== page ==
Battle of Verona (1799)

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Battle of Verona (1799)
Part of the French Revolutionary War
Knotel III, 6.jpg
Austrian infantry skirmishing
Date26 March 1799
Location
near Verona, Italy
Result Draw
Belligerents
Flag of France.svg French Republic Banner of the Holy Roman Emperor (after 1400).svg Habsburg Austria
Commanders and leaders
Flag of France.svg Barthélemy Schérer Banner of the Holy Roman Emperor (after 1400).svg Pál Kray
Strength
46,400 41,400
Casualties and losses
5,228
17 guns
7,000–8,000
8 guns [1]

Battle of Verona on 26 March 1799 saw a Habsburg Austrian army under Pál Kray fight a First French Republic army led by Barthélemy Louis Joseph Schérer. The battle encompassed three separate combats on the same day. At Verona, the two sides battled to a bloody draw. At Pastrengo to the west of Verona, French forces prevailed over their Austrian opponents. At Legnago to the southeast of Verona, the Austrians defeated their French adversaries. The battle was fought during the War of the Second Coalition, part of the French Revolutionary Wars. Verona is a city on the Adige River in northern Italy.

Barthélemy Louis Joseph Schérer French general

Barthélemy Louis Joseph Schérer, born in Delle, near Belfort, became a French general during the French Revolutionary Wars and on three occasions led armies in battle.

Verona Comune in Veneto, Italy

Verona is a city on the Adige river in Veneto, Italy, with 258,108 inhabitants. It is one of the seven provincial capitals of the region. It is the second largest city municipality in the region and the third largest in northeast Italy. The metropolitan area of Verona covers an area of 1,426 km2 (550.58 sq mi) and has a population of 714,274 inhabitants. It is one of the main tourist destinations in northern Italy, because of its artistic heritage and several annual fairs, shows, and operas, such as the lyrical season in the Arena, the ancient amphitheater built by the Romans.

Pastrengo Comune in Veneto, Italy

Pastrengo is a comune (municipality) in the Province of Verona in the Italian region Veneto, located about 120 kilometres (75 mi) west of Venice and about 15 kilometres (9 mi) northwest of Verona. As of 31 December 2004, it had a population of 2,486 and an area of 9.0 square kilometres (3.5 sq mi).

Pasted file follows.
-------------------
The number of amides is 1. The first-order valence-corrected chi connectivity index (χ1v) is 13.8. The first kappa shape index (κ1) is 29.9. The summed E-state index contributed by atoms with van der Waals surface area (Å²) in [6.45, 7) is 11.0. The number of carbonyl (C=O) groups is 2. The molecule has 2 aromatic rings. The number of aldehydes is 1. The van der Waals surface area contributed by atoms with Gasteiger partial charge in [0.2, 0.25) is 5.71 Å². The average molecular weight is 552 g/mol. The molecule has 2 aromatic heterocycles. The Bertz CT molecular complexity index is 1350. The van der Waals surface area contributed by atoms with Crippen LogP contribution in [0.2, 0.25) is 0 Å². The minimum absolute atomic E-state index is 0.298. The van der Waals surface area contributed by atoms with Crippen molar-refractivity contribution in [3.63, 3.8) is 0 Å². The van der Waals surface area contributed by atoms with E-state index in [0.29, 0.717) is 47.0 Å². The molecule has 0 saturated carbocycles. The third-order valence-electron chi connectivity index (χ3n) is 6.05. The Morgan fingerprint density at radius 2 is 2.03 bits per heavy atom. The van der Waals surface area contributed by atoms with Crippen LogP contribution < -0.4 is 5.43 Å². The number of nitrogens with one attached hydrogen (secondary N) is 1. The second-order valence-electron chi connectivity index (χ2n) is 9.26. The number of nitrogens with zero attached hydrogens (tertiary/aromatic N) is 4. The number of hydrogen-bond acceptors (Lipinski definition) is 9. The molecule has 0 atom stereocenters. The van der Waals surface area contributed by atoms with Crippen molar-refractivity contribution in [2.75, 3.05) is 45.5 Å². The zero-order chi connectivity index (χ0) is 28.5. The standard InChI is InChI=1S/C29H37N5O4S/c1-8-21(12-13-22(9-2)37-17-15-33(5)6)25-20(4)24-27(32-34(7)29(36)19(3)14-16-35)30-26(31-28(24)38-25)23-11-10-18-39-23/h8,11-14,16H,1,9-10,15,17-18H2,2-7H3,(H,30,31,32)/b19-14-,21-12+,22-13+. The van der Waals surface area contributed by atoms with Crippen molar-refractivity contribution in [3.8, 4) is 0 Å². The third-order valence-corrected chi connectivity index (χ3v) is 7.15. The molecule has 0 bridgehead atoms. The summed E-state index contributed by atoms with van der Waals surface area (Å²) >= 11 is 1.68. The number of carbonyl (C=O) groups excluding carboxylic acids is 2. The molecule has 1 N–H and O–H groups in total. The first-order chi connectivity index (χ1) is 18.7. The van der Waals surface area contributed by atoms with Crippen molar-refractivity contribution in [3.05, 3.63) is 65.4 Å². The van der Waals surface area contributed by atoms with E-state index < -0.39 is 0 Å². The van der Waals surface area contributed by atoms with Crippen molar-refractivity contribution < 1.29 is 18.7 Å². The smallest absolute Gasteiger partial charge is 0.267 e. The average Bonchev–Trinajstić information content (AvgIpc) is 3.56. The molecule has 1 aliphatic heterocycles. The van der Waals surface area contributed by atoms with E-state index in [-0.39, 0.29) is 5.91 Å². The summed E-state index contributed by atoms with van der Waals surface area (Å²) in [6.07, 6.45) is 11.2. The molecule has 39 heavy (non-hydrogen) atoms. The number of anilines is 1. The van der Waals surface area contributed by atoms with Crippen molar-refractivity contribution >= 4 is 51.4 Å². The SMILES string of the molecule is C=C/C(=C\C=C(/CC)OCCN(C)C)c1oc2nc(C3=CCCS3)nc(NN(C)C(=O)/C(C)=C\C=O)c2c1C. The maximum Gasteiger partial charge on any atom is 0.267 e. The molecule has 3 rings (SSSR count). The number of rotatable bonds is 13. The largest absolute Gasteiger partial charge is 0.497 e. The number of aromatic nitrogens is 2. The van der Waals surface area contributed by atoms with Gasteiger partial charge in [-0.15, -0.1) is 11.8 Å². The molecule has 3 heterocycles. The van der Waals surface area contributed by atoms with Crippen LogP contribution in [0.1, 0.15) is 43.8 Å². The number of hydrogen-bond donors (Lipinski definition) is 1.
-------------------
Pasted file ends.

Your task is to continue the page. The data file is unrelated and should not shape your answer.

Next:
Contents

Result

At Pastrengo, the French lost 1,000 killed, wounded, and missing out of 22,400 soldiers while inflicting 2,000 killed and wounded on the 11,000 Austrians. In addition, the French captured 1,500 men, 12 guns, two pontoon bridges, and two colors. The Schröder Infantry Regiment Nr. 27 lost particularly serious casualties. At Verona, French losses numbered 1,500 killed and wounded plus 300 men and three guns captured out of a total of 14,500 men. The Austrians counted 1,600 killed and wounded and 1,100 captured out of 16,400 troops. Generals Konrad Valentin von Kaim, Ferdinand Minkwitz, and Anton Lipthay de Kisfalud were wounded. The contest at Legnago cost the French 2,000 killed and wounded and 600 men and 14 guns captured out of 9,500 men. General of Brigade François Felix Vignes was killed. The Austrians lost 700 killed and wounded and 100 captured out of 14,000 soldiers. [2] Lipthay never recovered from his wounds and died on 17 February 1800 at Padua. [3]

Johann Konrad Valentin Ritter von Kaim was a French soldier and Austrian infantry commander during the French Revolutionary Wars. He was born in Gengenbach and died in Udine.

Anton Lipthay de Kisfalud, also Anton Liptai or Anton Liptay, served in the Austrian army, attained general officer rank, and fought in several battles against the French army of Napoleon Bonaparte during the French Revolutionary Wars.

Padua Comune in Veneto, Italy

Padua is a city and comune in Veneto, northern Italy. It is the capital of the province of Padua and the economic and communications hub of the area. Padua's population is 214,000. The city is sometimes included, with Venice and Treviso, in the Padua-Treviso-Venice Metropolitan Area (PATREVE) which has a population of c. 2,600,000.

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References

  1. Ramsay Weston Phipps, The Armies of the First French Republic and the Rise of the Marshals of Napoleon I, 5 vols., London, 1926–1939, 5:257
  2. Smith (1998), 149-150
  3. Smith & Kudrna, Anton Lipthay

Sources

Digby Smith is a British military historian. The son of a British career soldier, he was born in Hampshire, England, but spent several years in India and Pakistan as a child and youth. As a "boy soldier," he entered training in the British Army at the age of 16. He was later commissioned in the Royal Corps of Signals, and held several postings with the British Army of the Rhine.

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